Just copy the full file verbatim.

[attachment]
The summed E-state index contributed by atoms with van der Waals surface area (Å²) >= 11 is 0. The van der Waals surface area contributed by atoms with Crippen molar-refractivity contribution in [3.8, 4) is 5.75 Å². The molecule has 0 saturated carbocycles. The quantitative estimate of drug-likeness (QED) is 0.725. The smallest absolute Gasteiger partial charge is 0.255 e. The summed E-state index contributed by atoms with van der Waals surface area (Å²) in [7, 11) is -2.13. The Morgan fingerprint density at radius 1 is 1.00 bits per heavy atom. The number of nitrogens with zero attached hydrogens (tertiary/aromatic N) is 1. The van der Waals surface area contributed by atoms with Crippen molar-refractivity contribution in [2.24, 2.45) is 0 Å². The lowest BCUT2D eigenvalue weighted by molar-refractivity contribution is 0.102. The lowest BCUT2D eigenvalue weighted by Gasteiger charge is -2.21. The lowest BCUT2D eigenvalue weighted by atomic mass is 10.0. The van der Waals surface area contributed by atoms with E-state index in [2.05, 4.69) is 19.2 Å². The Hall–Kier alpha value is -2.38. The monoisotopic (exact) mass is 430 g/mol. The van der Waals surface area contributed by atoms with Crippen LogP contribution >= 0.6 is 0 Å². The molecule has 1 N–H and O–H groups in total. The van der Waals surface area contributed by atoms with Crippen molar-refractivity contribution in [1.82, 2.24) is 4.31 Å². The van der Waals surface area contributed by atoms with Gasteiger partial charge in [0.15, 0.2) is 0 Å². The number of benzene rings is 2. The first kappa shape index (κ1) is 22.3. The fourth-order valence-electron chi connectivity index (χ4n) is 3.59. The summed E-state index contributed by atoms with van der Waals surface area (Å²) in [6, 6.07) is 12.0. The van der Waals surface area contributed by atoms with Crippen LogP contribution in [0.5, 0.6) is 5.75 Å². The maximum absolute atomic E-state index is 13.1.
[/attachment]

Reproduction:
The summed E-state index contributed by atoms with van der Waals surface area (Å²) >= 11 is 0. The van der Waals surface area contributed by atoms with Crippen molar-refractivity contribution in [3.8, 4) is 5.75 Å². The molecule has 0 saturated carbocycles. The quantitative estimate of drug-likeness (QED) is 0.725. The smallest absolute Gasteiger partial charge is 0.255 e. The summed E-state index contributed by atoms with van der Waals surface area (Å²) in [7, 11) is -2.13. The Morgan fingerprint density at radius 1 is 1.00 bits per heavy atom. The number of nitrogens with zero attached hydrogens (tertiary/aromatic N) is 1. The van der Waals surface area contributed by atoms with Crippen molar-refractivity contribution in [2.24, 2.45) is 0 Å². The lowest BCUT2D eigenvalue weighted by molar-refractivity contribution is 0.102. The lowest BCUT2D eigenvalue weighted by Gasteiger charge is -2.21. The lowest BCUT2D eigenvalue weighted by atomic mass is 10.0. The van der Waals surface area contributed by atoms with E-state index in [2.05, 4.69) is 19.2 Å². The Hall–Kier alpha value is -2.38. The monoisotopic (exact) mass is 430 g/mol. The van der Waals surface area contributed by atoms with Crippen LogP contribution >= 0.6 is 0 Å². The molecule has 1 N–H and O–H groups in total. The van der Waals surface area contributed by atoms with Crippen molar-refractivity contribution in [1.82, 2.24) is 4.31 Å². The van der Waals surface area contributed by atoms with Gasteiger partial charge in [0.15, 0.2) is 0 Å². The number of benzene rings is 2. The first kappa shape index (κ1) is 22.3. The fourth-order valence-electron chi connectivity index (χ4n) is 3.59. The summed E-state index contributed by atoms with van der Waals surface area (Å²) in [6, 6.07) is 12.0. The van der Waals surface area contributed by atoms with Crippen LogP contribution in [0.5, 0.6) is 5.75 Å². The maximum absolute atomic E-state index is 13.1.